Although, I’m not sure that we can say that the rise of alcopops is really ‘out there’. That’s really more like the rise of Nickleback when bands like Cloudkicker exist.  But I had friends who tried the alcoholic root beer and dug it. Hell, I didn’t even find it horribly offensive (it really did taste like root beer and I like root beer). It’s just disappointing to see people go for the shiny candy when something even better from a crafting and style perspective is two feet away. Junk food is still junk food.

The other projections seem really obvious (breweries will close), really unlikely (defining Black IPAs or CDAs) or hopefully avoided (nitrogen in everything!)

CDAs are incredibly difficult styles to nail down: I’ve seen events where even the man who wrote the style guideline had difficulty picking the same CDA out twice. I think there’s a lot of wrangling to go before it gets settled.

The problem with nitro beers is laid out in the article itself:

…but the problem is a lot of them will be bad or uninspiring.

Exactly. Adding nitrogen to beer is a gimmick of technology that doesn’t actually improve the beer and I don’t think it will take long for consumers and brewers to figure that out.

Make good beer. Repeat. It’s not easy but it’s not gimmicky either.

Michigan Blues

A friend brought back some beers from Michigan to share, so I did a writeup on them! There were even a few beers I hadn’t heard of, which is always cool. Mildly edited notes follow:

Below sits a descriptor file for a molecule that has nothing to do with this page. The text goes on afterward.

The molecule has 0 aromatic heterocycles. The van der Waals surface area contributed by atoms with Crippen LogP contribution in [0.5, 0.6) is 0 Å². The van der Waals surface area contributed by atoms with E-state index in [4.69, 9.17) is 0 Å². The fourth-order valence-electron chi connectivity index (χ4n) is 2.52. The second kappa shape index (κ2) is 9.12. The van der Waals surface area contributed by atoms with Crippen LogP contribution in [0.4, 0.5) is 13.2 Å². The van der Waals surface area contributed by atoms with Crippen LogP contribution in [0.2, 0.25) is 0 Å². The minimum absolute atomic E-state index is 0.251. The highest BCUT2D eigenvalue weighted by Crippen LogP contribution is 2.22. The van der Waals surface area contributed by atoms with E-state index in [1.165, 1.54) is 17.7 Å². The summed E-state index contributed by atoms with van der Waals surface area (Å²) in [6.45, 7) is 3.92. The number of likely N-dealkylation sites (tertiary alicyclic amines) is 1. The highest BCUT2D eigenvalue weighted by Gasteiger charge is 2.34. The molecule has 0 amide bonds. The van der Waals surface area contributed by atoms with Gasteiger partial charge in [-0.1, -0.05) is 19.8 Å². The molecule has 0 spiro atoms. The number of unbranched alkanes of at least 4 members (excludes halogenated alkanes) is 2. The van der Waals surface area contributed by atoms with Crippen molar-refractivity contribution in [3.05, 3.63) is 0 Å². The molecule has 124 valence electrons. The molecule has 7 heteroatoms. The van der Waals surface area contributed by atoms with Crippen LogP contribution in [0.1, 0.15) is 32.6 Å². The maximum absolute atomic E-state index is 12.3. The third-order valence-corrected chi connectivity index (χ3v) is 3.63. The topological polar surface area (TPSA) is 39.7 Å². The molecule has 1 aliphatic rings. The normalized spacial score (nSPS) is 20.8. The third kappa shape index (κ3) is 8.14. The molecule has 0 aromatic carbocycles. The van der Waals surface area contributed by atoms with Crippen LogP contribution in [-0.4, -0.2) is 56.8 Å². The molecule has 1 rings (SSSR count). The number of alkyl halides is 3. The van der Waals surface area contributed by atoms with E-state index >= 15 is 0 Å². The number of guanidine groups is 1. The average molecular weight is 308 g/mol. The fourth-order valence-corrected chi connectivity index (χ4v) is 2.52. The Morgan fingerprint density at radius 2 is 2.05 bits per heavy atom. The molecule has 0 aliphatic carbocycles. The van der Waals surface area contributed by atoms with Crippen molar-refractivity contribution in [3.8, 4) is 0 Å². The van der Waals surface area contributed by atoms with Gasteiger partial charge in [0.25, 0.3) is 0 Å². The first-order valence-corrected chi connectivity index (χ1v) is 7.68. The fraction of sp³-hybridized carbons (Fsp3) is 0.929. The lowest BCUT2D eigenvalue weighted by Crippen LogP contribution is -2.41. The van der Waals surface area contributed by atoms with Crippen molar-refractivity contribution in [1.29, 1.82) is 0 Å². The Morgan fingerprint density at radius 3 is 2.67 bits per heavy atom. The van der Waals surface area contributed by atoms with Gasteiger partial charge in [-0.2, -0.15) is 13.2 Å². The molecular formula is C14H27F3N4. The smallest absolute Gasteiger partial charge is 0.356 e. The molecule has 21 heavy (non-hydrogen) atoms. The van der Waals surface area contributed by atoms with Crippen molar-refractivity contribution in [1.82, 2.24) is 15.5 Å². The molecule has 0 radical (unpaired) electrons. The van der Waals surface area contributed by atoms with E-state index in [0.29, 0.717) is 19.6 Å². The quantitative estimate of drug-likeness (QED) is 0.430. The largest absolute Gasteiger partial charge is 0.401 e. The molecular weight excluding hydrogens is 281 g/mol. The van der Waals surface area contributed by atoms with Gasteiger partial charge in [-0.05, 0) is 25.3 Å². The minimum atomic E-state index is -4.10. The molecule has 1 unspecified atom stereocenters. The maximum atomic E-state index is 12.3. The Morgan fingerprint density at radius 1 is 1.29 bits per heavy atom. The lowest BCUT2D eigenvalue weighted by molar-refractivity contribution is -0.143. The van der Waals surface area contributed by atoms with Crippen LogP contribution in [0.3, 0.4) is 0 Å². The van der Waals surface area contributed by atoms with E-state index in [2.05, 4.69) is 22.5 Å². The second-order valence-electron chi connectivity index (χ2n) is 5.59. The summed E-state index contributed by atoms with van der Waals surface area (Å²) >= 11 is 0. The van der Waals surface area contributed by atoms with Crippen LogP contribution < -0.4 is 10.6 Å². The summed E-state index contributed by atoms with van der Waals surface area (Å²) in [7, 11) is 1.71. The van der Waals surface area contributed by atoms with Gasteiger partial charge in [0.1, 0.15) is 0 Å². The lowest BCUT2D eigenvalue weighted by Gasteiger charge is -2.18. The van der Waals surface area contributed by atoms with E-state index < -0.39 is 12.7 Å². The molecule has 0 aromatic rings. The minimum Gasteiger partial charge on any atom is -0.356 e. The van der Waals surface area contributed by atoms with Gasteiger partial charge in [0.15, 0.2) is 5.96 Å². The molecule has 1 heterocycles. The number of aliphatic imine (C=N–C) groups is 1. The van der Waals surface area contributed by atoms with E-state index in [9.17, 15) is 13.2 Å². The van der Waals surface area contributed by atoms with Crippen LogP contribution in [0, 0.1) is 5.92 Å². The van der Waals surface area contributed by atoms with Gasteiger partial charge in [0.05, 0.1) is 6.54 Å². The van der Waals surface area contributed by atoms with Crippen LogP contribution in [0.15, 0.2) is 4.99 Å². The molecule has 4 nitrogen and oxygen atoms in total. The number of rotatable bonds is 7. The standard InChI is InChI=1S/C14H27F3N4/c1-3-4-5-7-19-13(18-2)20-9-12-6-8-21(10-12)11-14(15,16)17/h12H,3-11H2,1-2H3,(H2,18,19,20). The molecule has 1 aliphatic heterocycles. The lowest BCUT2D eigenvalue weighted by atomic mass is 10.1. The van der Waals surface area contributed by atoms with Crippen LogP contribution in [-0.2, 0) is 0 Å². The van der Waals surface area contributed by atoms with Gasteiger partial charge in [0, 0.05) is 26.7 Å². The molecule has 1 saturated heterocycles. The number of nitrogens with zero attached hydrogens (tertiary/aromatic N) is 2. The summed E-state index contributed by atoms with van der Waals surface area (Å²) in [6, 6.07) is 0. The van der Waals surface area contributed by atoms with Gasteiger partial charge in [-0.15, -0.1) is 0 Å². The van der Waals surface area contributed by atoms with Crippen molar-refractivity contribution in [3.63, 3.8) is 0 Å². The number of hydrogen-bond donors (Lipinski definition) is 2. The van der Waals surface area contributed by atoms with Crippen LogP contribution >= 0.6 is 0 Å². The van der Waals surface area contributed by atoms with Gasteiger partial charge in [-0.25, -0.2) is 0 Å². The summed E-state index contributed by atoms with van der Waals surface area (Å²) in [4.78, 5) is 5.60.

24507414012_58d2295647_zJolly Pumpkin Saison X:
This has a nose of honey, lemon and ginger. The label says ‘spiced’ but is reluctant to tell us what spices were used. This isn’t just a saison; it’s got a bit of funk to it. It also has an element of citrus rind bitterness to it which shows up sharply and really torques the beer in a negative direction. My host offers me candied ginger and…it compliments the beer well! So, this beer has an issue but that issue seems to be solved with candy.

Founders Breakfast stout: the nose is like a cold up of coffee. Iced coffee, actually and this is a pretty good way to describe the beer as a whole. Plus, I think it’s actually a stout, not a porter disguised as one, which is always nice. It claims to be an oatmeal stout and I believe the body is there to support it. It’s 8.3% so you reaaaally can’t call this a breakfast beer but it’s still pretty damn tasty.

24247996029_cf7e7f2720_zArbor Brewing Ypsi gypsi session IPA; this has an orangey thing happening. Buuut there’s a papery finish that I have to scrape it off the roof of my mouth. I think this beer got old, unfortunately, and so isn’t giving its best impression.